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Bikefest in Lake of the Ozarks expected to draw thousands as Missouri coronavirus cases rise

“I know I should be wearing a mask, but I’m not too concerned about it," said one attendee of the five-day festival that attracts motorcycle riders from around the U.S.
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Tens of thousands of motorcycle enthusiasts are expected to gather in Lake of the Ozarks in central Missouri for an annual Bikefest at a time when the state is seeing a rise in coronavirus cases.

The five-day festival that attracts motorcycle riders from around the U.S. began Wednesday and ends Sunday. Last year's Bikefest Lake of the Ozarks drew about 125,000 people.

Lake Ozark Mayor Gerry Murawski told the Kansas City Star on Thursday that he's not sure how many people will show up in light of the pandemic.

"This year, I don’t know what to expect. There’s nothing that’s the same," he said.

“But this is our last event of the year and I keep thinking, ‘Let’s just get through this,’ and then we can quite frankly go to sleep for a few months,” the mayor added. “And hopefully by next year it’s gone. Probably not, though.”

He said he hopes attendees will wear face coverings, but has doubts because bikers typically don't wear masks. “It’s just that’s the way they are."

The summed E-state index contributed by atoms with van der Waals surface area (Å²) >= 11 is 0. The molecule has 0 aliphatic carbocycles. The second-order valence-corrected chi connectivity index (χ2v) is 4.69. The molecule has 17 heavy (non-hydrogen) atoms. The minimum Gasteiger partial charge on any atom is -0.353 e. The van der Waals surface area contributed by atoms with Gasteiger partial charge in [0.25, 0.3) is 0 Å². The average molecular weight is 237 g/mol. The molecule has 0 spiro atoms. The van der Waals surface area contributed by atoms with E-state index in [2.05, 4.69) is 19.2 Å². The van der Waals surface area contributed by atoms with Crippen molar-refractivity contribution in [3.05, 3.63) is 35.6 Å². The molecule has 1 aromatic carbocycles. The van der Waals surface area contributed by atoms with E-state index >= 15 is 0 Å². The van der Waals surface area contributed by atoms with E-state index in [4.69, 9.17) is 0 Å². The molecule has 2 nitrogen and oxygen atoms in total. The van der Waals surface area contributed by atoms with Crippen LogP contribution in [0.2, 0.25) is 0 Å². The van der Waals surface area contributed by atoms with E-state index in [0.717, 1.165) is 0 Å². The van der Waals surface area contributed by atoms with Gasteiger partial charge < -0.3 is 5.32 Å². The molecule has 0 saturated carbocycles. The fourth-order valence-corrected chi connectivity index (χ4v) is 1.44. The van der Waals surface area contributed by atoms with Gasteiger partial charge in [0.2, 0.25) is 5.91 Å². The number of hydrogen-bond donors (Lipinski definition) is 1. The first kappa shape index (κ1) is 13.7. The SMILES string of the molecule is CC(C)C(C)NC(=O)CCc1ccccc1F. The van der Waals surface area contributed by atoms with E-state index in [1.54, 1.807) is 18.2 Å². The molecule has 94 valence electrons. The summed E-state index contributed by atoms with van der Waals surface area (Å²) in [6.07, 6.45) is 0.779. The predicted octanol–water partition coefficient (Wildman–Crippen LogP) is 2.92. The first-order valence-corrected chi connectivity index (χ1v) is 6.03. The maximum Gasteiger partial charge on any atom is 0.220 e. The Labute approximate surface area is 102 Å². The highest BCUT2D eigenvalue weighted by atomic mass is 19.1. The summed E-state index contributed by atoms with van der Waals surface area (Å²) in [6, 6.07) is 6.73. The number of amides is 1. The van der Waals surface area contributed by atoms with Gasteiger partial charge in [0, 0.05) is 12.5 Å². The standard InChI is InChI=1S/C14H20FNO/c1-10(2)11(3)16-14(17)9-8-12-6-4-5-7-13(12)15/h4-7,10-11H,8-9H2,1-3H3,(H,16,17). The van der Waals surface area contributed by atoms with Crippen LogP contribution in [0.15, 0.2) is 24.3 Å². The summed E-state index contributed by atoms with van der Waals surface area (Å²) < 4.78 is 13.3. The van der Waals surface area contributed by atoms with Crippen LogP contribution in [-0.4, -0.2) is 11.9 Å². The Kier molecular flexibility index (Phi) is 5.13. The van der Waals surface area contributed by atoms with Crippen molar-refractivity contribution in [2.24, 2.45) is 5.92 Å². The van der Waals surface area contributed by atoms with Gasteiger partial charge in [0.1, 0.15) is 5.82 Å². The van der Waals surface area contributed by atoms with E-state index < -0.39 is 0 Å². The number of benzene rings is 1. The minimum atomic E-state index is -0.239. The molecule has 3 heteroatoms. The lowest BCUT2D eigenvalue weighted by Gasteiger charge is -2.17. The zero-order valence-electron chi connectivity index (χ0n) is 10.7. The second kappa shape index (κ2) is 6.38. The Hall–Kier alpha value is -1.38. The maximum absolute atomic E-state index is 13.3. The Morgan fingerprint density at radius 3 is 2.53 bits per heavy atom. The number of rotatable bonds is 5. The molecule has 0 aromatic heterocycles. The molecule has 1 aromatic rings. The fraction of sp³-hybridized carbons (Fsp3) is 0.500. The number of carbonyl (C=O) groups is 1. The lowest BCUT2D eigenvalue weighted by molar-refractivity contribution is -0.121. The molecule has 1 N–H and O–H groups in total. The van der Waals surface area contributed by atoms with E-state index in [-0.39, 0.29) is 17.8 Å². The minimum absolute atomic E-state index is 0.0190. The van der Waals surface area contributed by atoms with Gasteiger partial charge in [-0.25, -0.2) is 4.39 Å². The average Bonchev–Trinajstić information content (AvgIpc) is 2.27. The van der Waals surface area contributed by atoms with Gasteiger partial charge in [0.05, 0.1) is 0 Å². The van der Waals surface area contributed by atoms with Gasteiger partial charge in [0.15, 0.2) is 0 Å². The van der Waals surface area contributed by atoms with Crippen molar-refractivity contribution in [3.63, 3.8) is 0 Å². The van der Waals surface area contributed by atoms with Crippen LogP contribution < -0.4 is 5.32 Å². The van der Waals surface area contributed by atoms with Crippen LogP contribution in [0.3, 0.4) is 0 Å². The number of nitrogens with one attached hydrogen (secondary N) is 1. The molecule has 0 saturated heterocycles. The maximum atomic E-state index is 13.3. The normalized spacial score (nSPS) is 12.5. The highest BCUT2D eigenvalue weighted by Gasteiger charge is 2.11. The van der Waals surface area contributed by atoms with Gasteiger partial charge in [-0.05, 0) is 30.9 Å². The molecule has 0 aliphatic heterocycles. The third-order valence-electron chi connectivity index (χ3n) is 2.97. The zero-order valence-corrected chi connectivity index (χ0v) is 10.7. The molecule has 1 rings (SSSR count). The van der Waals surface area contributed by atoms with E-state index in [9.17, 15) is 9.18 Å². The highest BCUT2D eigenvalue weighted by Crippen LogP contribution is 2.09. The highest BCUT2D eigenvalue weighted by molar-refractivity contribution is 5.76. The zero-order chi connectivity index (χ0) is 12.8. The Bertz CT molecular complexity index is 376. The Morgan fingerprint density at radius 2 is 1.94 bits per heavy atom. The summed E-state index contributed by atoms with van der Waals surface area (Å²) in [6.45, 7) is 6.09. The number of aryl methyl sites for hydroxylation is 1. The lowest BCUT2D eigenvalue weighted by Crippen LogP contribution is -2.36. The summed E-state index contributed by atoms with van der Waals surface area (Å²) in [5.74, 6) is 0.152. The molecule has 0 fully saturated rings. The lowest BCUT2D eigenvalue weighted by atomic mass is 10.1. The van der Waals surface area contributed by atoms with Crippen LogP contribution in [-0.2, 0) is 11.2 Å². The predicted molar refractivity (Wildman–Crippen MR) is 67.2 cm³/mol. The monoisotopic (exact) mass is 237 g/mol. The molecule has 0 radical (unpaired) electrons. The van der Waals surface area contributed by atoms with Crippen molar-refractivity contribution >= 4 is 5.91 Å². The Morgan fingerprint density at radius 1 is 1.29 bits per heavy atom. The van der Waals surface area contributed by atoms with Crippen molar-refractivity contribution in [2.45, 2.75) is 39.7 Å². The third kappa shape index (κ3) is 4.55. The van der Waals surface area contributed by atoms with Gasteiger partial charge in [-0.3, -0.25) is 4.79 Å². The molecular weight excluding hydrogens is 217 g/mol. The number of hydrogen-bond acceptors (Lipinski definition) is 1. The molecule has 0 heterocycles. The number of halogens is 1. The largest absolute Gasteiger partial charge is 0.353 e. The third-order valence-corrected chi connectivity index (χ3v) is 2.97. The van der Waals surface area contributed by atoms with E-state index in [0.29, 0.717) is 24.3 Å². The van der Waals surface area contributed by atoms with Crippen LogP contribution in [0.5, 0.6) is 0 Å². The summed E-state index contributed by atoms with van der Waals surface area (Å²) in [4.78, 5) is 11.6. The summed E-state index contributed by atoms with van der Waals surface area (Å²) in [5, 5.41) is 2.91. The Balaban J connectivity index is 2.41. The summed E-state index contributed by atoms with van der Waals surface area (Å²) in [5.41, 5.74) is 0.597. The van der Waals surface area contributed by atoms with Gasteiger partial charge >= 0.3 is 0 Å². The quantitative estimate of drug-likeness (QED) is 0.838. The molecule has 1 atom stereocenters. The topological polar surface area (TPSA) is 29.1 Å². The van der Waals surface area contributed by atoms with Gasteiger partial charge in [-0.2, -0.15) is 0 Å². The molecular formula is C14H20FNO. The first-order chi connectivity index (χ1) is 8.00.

Missouri lifted its coronavirus restrictions in June when the state had just over 16,000 confirmed cases. In a Sept. 18 update, the state Department of Health and Senior Services reported 1,795 new cases that bring the total to 110,129.

There have been 1,780 deaths in the state as of Friday.

Bikefest has spurred concerns that it could lead to an increased spread of the virus.

“These events tend to draw many people into crowded spaces. It’s especially worrisome if participants gather indoors at bars and restaurants which have proven to be high-risk areas,” said Steve Edwards, chief executive of CoxHealth, a hospital system based in Springfield.

Edwards said the festival could lead to more coronavirus infections in Missouri and other states where attendees have traveled from. “It is reckless," he said.

By Thursday, the second day of the festival, bikers were packed into bars and restaurants in Lake Ozark with hundreds of riders parked outside, according to the Kansas City Star. Only a handful of tourists were seen wearing face masks.

“I know I should be wearing a mask, but I’m not too concerned about it," attendee Vance Scovel told the Kansas City Star.

Scovel said he and his wife traveled from their home in Cedar Rapids, Iowa, to attend Bikefest. The couple said they also went to last month's Sturgis Motorcycle Rally in South Dakota with no problems and are taking safety precautions.

“I love it,” he said of Bikefest. “We heard it might be a couple hundred thousand by the weekend.”

The Sturgis rally, which ran from Aug. 7 to Aug. 16, drew more than 460,000 vehicles, the South Dakota Transportation Department said. Coronavirus outbreaks linked to the rally have been reported in at least eight states — South and North Dakota, Minnesota, Montana, Nebraska, Washington, Wisconsin and Wyoming.